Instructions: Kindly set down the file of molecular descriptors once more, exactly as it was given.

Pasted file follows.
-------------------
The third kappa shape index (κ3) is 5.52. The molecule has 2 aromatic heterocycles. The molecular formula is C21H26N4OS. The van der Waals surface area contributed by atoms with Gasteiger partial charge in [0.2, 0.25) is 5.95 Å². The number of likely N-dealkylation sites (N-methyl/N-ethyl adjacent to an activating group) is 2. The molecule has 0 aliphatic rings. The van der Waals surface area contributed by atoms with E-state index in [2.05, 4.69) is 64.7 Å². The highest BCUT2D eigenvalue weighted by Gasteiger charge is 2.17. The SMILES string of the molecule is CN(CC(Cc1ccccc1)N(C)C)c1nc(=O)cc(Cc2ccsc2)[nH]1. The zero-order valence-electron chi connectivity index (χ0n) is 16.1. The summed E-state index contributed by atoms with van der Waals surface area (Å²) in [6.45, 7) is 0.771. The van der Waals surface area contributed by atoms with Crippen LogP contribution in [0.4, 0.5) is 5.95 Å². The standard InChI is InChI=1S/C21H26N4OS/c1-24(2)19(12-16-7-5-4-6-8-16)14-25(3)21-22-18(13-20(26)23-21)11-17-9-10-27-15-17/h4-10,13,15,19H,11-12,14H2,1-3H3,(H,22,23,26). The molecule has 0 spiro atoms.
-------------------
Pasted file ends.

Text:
The third kappa shape index (κ3) is 5.52. The molecule has 2 aromatic heterocycles. The molecular formula is C21H26N4OS. The van der Waals surface area contributed by atoms with Gasteiger partial charge in [0.2, 0.25) is 5.95 Å². The number of likely N-dealkylation sites (N-methyl/N-ethyl adjacent to an activating group) is 2. The molecule has 0 aliphatic rings. The van der Waals surface area contributed by atoms with E-state index in [2.05, 4.69) is 64.7 Å². The highest BCUT2D eigenvalue weighted by Gasteiger charge is 2.17. The SMILES string of the molecule is CN(CC(Cc1ccccc1)N(C)C)c1nc(=O)cc(Cc2ccsc2)[nH]1. The zero-order valence-electron chi connectivity index (χ0n) is 16.1. The summed E-state index contributed by atoms with van der Waals surface area (Å²) in [6.45, 7) is 0.771. The van der Waals surface area contributed by atoms with Crippen LogP contribution in [0.4, 0.5) is 5.95 Å². The standard InChI is InChI=1S/C21H26N4OS/c1-24(2)19(12-16-7-5-4-6-8-16)14-25(3)21-22-18(13-20(26)23-21)11-17-9-10-27-15-17/h4-10,13,15,19H,11-12,14H2,1-3H3,(H,22,23,26). The molecule has 0 spiro atoms.